The problem: Can a couple put by enough, fast enough?
An August marriage is the top financial priority for Charlotte Hanson and Duncan Gurney, 33 and 31 respectively. "Our wedding is going to be very traditional and quite large," says Charlotte. "We've got 100 guests on the day and a further 60 for the evening reception."
The cost of the whole event, including a honeymoon in South Africa and Mauritius, is likely to push £16,000.
So far, Charlotte and Duncan, from Sunbury-on-Thames, Middlesex, have managed to save £5,000 in an HSBC Premier savings account paying 2.96 per cent.
They have had some financial help from their parents, but need to save at least £5,000 more before August.
Aside from the wedding, they want to know how best to provide for their future. Both work as consultants in the public affairs industry and have a combined income of £86,000.
While Charlotte has £26,000 in a Norwich Union personal pension plan, into which she pays £500 a month, Duncan is not yet putting money into his company's "defined contribution" pension scheme.
Charlotte has other retirement savings too: she contributed for one year to a Scottish Equitable personal pension, and for several years during a period of previous employment to the Hounslow local government scheme.
While saving for both the short and long term is at the forefront of their minds, the couple are also keen to pay off their debts.
Duncan has £2,600 left on a graduate loan with HSBC at 7.9 per cent and also owes £2,170 on a personal loan with Intelligent Finance at 8.9 per cent.
Charlotte pays £700 a month for a personal loan with Egg (at 6.7 per cent) taken out to buy a car. However, this will be paid off in April.
The couple bought a three-bedroom house for £195,000 in June 2004, and its value has since risen to £225,000.
They have a two-year fixed- rate mortgage on this property at 4.89 per cent with HSBC.
Charlotte and Duncan have £199,500 worth of life and critical illness cover with insurer Bright Grey.
The cure: After the big day, the big financial push
With their considerable disposable income, Charlotte and Duncan should easily be able to save enough to fund their wedding, says Colin Rothery from independent financial adviser (IFA) Throgmorton Financial Services. "But they need to make sure they are making the most of the best rates available."
Once their big day is over, they can start to plan for longer-term savings.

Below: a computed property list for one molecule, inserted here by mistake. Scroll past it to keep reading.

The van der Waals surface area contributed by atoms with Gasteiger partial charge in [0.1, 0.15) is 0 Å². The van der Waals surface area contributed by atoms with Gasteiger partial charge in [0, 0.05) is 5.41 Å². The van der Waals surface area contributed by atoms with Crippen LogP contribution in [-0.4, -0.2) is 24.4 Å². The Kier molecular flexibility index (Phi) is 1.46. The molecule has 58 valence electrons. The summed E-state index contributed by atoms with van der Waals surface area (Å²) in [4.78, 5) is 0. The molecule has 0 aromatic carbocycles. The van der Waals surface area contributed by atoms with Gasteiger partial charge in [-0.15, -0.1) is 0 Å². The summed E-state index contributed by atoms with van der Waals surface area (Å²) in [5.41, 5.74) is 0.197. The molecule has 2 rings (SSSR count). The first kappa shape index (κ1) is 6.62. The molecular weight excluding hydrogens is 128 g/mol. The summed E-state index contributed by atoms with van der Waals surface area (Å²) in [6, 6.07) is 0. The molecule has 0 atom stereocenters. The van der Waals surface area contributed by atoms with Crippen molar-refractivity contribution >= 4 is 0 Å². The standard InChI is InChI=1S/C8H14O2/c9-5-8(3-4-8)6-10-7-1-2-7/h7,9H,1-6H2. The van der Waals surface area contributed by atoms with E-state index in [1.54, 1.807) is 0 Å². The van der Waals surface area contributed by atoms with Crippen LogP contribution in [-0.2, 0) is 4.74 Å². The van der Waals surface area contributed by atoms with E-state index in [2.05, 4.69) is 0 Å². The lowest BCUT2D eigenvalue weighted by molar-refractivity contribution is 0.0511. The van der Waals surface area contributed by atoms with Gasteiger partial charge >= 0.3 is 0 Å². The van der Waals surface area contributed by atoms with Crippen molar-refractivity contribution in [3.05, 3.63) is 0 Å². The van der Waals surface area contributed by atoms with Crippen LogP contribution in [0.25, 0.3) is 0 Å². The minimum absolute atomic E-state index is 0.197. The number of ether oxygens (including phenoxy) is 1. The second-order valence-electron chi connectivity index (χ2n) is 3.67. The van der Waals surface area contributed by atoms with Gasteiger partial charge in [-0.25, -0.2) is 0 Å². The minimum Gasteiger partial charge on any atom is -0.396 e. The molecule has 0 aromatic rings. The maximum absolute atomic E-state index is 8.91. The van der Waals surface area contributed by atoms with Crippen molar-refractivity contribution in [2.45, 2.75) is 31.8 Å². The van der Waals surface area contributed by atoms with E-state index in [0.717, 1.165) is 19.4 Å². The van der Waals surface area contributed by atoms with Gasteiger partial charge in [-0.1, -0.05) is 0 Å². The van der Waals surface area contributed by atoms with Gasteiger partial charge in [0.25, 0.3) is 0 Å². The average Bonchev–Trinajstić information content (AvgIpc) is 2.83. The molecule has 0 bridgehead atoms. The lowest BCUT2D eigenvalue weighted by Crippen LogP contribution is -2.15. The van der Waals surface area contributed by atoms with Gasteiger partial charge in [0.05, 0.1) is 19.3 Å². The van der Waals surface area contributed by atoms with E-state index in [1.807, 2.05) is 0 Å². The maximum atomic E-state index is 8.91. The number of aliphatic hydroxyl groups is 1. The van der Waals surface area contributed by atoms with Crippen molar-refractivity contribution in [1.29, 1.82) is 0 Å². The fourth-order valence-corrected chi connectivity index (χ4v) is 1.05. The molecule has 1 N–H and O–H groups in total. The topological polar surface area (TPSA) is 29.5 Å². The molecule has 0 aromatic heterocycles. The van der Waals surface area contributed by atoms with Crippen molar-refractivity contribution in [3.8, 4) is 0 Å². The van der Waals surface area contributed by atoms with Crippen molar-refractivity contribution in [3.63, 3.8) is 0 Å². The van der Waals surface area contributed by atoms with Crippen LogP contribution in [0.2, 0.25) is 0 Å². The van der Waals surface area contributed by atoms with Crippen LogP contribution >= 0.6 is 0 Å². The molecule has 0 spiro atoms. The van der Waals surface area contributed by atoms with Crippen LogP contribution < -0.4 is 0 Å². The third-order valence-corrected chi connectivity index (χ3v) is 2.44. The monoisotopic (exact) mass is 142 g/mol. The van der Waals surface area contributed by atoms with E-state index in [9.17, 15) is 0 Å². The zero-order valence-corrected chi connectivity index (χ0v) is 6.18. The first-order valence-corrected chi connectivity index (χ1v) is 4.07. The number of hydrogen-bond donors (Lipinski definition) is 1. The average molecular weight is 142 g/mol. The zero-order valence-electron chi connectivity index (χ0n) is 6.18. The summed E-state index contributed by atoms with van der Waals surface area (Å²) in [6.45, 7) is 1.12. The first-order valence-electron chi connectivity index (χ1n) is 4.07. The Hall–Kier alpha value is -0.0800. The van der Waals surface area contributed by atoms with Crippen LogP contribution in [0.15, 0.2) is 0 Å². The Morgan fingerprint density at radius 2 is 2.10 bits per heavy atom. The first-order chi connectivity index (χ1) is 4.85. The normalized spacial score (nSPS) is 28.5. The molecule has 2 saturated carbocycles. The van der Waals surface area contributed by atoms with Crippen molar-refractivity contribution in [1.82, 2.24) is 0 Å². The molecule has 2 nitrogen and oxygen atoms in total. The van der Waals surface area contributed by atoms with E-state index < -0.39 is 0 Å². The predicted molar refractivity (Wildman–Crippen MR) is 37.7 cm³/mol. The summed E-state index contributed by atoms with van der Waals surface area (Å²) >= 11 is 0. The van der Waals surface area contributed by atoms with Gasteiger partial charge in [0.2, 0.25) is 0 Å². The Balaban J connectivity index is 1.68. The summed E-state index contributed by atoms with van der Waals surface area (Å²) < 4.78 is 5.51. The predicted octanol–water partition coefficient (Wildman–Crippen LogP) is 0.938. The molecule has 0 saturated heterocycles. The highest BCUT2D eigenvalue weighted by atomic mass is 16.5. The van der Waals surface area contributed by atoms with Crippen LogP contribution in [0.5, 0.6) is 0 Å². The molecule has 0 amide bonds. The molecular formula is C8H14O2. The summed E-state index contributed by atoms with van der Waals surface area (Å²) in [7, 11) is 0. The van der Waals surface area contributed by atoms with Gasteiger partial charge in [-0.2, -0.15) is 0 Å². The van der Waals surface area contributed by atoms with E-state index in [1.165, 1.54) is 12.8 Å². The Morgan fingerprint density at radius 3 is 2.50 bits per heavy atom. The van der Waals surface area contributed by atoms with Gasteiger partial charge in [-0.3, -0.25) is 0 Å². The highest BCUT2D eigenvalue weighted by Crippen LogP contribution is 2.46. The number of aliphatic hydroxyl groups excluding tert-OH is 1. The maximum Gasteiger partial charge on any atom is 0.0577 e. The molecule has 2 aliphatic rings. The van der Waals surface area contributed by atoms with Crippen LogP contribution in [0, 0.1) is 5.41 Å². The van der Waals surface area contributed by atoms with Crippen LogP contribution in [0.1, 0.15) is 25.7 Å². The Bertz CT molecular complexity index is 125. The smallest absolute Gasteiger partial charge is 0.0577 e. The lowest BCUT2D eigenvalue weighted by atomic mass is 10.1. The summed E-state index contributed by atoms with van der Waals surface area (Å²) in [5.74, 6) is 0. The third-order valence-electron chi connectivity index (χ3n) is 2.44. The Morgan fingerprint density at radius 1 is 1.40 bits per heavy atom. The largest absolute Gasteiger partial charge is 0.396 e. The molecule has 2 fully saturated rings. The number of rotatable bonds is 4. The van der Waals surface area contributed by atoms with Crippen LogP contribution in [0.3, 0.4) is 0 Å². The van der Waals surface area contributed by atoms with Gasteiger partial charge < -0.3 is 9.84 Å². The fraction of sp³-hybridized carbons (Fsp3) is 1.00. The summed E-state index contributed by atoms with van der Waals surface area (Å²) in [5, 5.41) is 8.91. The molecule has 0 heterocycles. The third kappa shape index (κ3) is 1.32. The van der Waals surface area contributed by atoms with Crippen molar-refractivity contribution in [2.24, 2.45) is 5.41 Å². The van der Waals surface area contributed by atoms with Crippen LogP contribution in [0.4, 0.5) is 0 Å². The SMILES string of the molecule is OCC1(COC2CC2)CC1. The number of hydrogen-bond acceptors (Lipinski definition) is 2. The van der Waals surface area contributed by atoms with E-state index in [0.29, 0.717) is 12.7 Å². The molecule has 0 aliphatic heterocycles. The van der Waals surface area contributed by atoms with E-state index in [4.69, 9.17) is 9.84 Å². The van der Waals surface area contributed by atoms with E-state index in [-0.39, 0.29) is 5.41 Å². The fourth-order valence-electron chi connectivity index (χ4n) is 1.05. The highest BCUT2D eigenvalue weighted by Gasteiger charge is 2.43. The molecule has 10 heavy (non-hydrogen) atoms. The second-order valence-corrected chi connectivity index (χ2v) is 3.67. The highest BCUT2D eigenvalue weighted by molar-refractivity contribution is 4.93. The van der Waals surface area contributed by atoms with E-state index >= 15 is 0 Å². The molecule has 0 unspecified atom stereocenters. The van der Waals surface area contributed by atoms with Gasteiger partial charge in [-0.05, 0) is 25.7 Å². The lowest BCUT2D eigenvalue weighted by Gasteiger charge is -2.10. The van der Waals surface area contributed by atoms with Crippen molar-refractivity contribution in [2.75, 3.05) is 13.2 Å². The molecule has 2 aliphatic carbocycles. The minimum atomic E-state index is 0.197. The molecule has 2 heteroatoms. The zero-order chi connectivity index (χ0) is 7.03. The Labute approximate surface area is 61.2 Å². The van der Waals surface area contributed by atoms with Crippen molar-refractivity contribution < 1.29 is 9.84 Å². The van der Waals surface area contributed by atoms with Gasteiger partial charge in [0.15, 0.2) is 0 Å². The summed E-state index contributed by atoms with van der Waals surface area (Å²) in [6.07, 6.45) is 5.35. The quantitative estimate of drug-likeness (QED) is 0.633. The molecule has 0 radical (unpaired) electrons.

Switching their wedding savings from HSBC's Premier account - where, like all such accounts, tax must be paid - into a tax-free mini cash individual savings account (ISA) at a better interest rate will make their money work much harder for them, says Mr Rothery.
The Halifax, for example, is currently paying 5 per cent on its easy access cash ISA.
In April, Charlotte's car loan will be repaid, freeing up £700 a month. This should immediately be redirected to the savings fund, stresses Paul White of IFA Belgravia Insurance Consultants.
When the couple are married, it will be critical that they build up their savings again. With discipline, it shouldn't take them too long to amass the equivalent of six months' take-home pay, says Mr White.
At this point, they should consider switching some money into stock market investments such as stocks and shares ISAs. This will help them to pay for any long-term goals - perhaps university fees for their children.
Duncan should check to see if there are hefty redemption penalties on his outstanding personal loans, says Adrian Kidd of IFA Mint Financial Services. Most lenders now allow borrowers to repay their debt ahead of schedule, with a penalty of only one month's interest. A number charge no penalty at all for early redemption.
"If they're not too penal, consider transferring [these debts] to cheaper providers."
Northern Rock and Cahoot, for example, offer much lower interest charges, with annual percentage rates (APRs) of 5.8 and 5.6 respectively.
Duncan must take every care to check all the costs, though. Depending on when the loans were taken out, older and more expensive repayment rules may apply. If high penalties wipe out the cost of switching, it won't be worth it.
Once the wedding is paid for, Charlotte and Duncan can start to save for their future, says Mr Kidd. He recommends that Duncan start making "decent-sized contributions" into his company pension - "to make up for lost time".
As it has only a year's worth of contributions in it, Charlotte could consider transferring her Scottish Equitable personal pension pot to Norwich Union, adds Mr White.
"Otherwise, the plan charges may eat into the value of the fund," he warns. However, she should check the size of the "transfer fee" first.
Mr White recommends that she keep hold of her local government pension pot to take advantage of its generous benefits. He points out that it's a final salary scheme, where the employer takes on all investment risk.
Charlotte and Duncan must find time amid the wedding preparations to plan a remortgage deal in June, as they are approaching the end of their two-year fixed-rate period.
If they don't, they will slip on to their lender's standard variable rate and suffer an increase in monthly repayments at a time when they least need it, warns Mr White.
Another fixed-rate deal will help them to budget better.
As life insurance rates are very competitive at the moment, it could be worth the couple reviewing whether their premiums offer good value - depending on how long ago they bought their cover, says Mr Rothery.
But he urges a change of provider only if the new cover is at least as comprehensive.
Whenever switching life insurance, the golden rule is always to make sure that the policies overlap. Any gap in cover could leave you stranded.
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